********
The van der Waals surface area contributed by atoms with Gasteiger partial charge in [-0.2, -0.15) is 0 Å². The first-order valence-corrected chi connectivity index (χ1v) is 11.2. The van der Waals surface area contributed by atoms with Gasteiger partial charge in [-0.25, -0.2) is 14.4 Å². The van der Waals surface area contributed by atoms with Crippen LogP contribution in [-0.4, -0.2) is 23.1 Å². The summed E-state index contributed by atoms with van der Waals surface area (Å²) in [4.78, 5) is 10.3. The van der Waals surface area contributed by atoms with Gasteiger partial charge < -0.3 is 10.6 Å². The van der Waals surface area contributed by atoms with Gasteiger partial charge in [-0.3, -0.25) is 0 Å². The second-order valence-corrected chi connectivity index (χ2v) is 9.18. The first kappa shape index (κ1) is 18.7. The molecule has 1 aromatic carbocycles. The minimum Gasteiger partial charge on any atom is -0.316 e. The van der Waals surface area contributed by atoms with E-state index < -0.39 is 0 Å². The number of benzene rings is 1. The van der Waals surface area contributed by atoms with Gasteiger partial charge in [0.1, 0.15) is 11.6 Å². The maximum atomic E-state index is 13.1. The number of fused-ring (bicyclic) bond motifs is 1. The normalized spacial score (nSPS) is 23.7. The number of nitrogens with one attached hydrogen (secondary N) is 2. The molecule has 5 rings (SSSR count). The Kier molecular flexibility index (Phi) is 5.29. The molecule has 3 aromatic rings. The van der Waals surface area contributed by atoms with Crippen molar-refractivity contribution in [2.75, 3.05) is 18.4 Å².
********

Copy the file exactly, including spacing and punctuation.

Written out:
The van der Waals surface area contributed by atoms with Gasteiger partial charge in [-0.2, -0.15) is 0 Å². The first-order valence-corrected chi connectivity index (χ1v) is 11.2. The van der Waals surface area contributed by atoms with Gasteiger partial charge in [-0.25, -0.2) is 14.4 Å². The van der Waals surface area contributed by atoms with Crippen LogP contribution in [-0.4, -0.2) is 23.1 Å². The summed E-state index contributed by atoms with van der Waals surface area (Å²) in [4.78, 5) is 10.3. The van der Waals surface area contributed by atoms with Gasteiger partial charge < -0.3 is 10.6 Å². The van der Waals surface area contributed by atoms with Gasteiger partial charge in [-0.3, -0.25) is 0 Å². The second-order valence-corrected chi connectivity index (χ2v) is 9.18. The first kappa shape index (κ1) is 18.7. The molecule has 1 aromatic carbocycles. The minimum Gasteiger partial charge on any atom is -0.316 e. The van der Waals surface area contributed by atoms with E-state index < -0.39 is 0 Å². The number of benzene rings is 1. The van der Waals surface area contributed by atoms with Gasteiger partial charge in [0.1, 0.15) is 11.6 Å². The maximum atomic E-state index is 13.1. The number of fused-ring (bicyclic) bond motifs is 1. The normalized spacial score (nSPS) is 23.7. The number of nitrogens with one attached hydrogen (secondary N) is 2. The molecule has 5 rings (SSSR count). The Kier molecular flexibility index (Phi) is 5.29. The molecule has 3 aromatic rings. The van der Waals surface area contributed by atoms with Crippen molar-refractivity contribution in [2.75, 3.05) is 18.4 Å².